Deadly rabbit virus enters southern Alberta: ‘This disease is very scary’

Click to play video: 'Rabbit hemorrhagic disease enters southern Alberta'
Rabbit hemorrhagic disease enters southern Alberta
A deadly virus that has been spreading across much of the United States and Mexico has now entered southern Alberta. Eloise Therien has more on why the disease is worrying rabbit owners and veterinarians, and what actions the public is being advised to take. – May 4, 2021

Editor’s note: This story has been edited to clarify that the rabbit new rabbit had been in the household for six months, and that they were from Taber, and went to a Lethbridge vet.  

While the world continues to grapple with the COVID-19 pandemic, another deadly virus has popped up in one of Alberta’s animal populations.

Rabbit owners and veterinarians are expressing concern after a case of rabbit hemorrhagic disease (RHDV2) was identified in the province in late April.

A letter from Alberta’s chief provincial veterinarian explains “RHDV2 has been confirmed in pet rabbits in one household in southern Alberta.”

The disease is easily transmissible and highly contagious, and has a high mortality rate. Death is common after a short period of illness, and sudden death may occur without any symptoms.

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According to a Facebook post from the Calgary Avian & Exotic Pet Clinic, five domestic rabbits died after becoming infected.

A Taber woman, who didn’t wish to share her name for privacy reasons, told Global News five of her pet rabbits died unexpectedly within the span of four days.

According to the post from the clinic, a new rabbit had been introduced into the household and it cautioned pet owners to quarantine animals before introducing it to other animals.

The woman told Global News the rabbit had been with her pets for over six months, and there is no indication of how the disease infected her rabbits.

The final surviving animal and one of the deceased was taken to a vet in Lethbridge before being sent for a necropsy in Saskatoon, where rabbit hemorrhagic disease was confirmed as the cause of death.

She said the first three rabbits were buried in her back yard.

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“I had two of the rabbits for seven years, the third for about 5 years, the fourth for about 3 years and the lastest one for about 6 months,” she told Global News in an email.

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Located in Lethbridge, Archie’s Angels Rabbit Rescue is currently caring for around 50 rabbits and is very worried about RHDV2.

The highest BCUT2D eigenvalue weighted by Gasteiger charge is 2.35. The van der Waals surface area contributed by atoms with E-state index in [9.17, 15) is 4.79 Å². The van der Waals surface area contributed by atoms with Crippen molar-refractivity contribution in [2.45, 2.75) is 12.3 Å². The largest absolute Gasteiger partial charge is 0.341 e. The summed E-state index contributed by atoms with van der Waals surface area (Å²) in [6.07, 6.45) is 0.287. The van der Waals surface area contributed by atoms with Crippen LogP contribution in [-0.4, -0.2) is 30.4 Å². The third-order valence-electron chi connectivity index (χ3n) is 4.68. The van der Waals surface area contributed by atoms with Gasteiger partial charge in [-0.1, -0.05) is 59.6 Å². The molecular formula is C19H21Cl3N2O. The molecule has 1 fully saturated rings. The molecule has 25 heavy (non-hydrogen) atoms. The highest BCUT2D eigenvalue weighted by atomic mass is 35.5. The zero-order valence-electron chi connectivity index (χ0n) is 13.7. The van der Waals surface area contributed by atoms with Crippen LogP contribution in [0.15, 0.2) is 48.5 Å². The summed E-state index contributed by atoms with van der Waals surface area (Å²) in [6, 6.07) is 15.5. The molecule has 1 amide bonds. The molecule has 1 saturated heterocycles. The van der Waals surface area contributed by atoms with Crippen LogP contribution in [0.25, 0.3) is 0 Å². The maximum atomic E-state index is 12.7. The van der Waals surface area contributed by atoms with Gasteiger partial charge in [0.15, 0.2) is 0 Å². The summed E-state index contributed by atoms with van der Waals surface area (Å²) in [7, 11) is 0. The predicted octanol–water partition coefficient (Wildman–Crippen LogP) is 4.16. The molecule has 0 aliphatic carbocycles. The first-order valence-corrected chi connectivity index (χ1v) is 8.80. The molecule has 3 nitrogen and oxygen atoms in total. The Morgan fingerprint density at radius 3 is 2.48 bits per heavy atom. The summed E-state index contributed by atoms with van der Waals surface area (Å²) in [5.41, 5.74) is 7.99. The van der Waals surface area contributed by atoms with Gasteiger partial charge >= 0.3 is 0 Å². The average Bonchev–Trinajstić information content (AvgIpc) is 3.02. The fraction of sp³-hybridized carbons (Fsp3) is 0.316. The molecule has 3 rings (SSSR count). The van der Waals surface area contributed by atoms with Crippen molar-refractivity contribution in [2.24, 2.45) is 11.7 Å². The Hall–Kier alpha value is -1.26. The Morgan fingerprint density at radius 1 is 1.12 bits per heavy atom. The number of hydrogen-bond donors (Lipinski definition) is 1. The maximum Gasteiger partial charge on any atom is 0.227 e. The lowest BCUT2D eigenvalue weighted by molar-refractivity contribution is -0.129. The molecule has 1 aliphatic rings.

“This disease is very scary. It’s very, very transmissible,” director Alyssa Konig explained. “You can bring it in on your shoes, clothes, objects.”

The introduction of the virus to the community was enough for the rescue to close up shop for the time being.

“We’ve actually completely shut down our rescue,” she said. “And we’re not the only ones.

“Nobody comes in, nobody comes out, no transporting rabbits. Obviously, we have to be extremely diligent with our biosecurity.”

Konig added the other concern is the lack of vaccines in the area.

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“There is no vaccine licensed for general use in Canada,” the letter from the chief provincial veterinarian read. “(However), veterinarians are able to apply to the Canadian Food Inspection Agency for an Emergency and Research Use Import Permit to import vaccine in certain special circumstances.”

One of Karli Pansky’s pet rabbits. Courtesy: Karli Pansky

Karli Pansky, Lethbridge resident and owner of three rabbits, is hoping veterinarians will be able to acquire the vaccine to bring peace of mind to rabbit owners such as herself.

“I wasn’t too worried, considering there hadn’t been any cases in Alberta yet,” she said. “But then to find out there were cases right here, it’s crazy and really worrying.

“If a vaccine was here in Lethbridge, they’d be going as soon as possible.”

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Dr. Adrian Walton, who owns the Dewdney Animal Hospital in Maple Ridge, B.C., said the disease popped up in the Vancouver area in 2018 and briefly reappeared in the area in 2019.

With a mortality rate of around 90 per cent, Walton said it petered out fairly quickly in Canada. But now, it’s back and seems to carry a lower mortality rate, meaning transmission is more likely. There is no cure for the disease, and rabbits who survive will be lifelong carriers.

“Everything went quiet, until 18 months ago,” he said. “All of a sudden, New Mexico had an outbreak, (and) this thing is travelling like wildfire throughout North America.”

With cases also confirmed in Montana, Walton added if the recent Lethbridge cases don’t cause spread, the chances of the disease further entering the province are high.

“The concern we have in this case is because we don’t know where it came from, and really, we know that the virus is just one state away, even if this is an isolated outbreak — since there is really nothing to stop the virus from moving northwards — that I suspect that it’s going to be a problem for Alberta in the coming months.”

Walton explained if wild rabbits become infected, the impact on the food chain could be detrimental.

“Please, if you do find a deceased rabbit that looks like it just died for no reason, just reach out to Fish and Wildlife and let them know so they can track how this is moving through Alberta,” Walton said.


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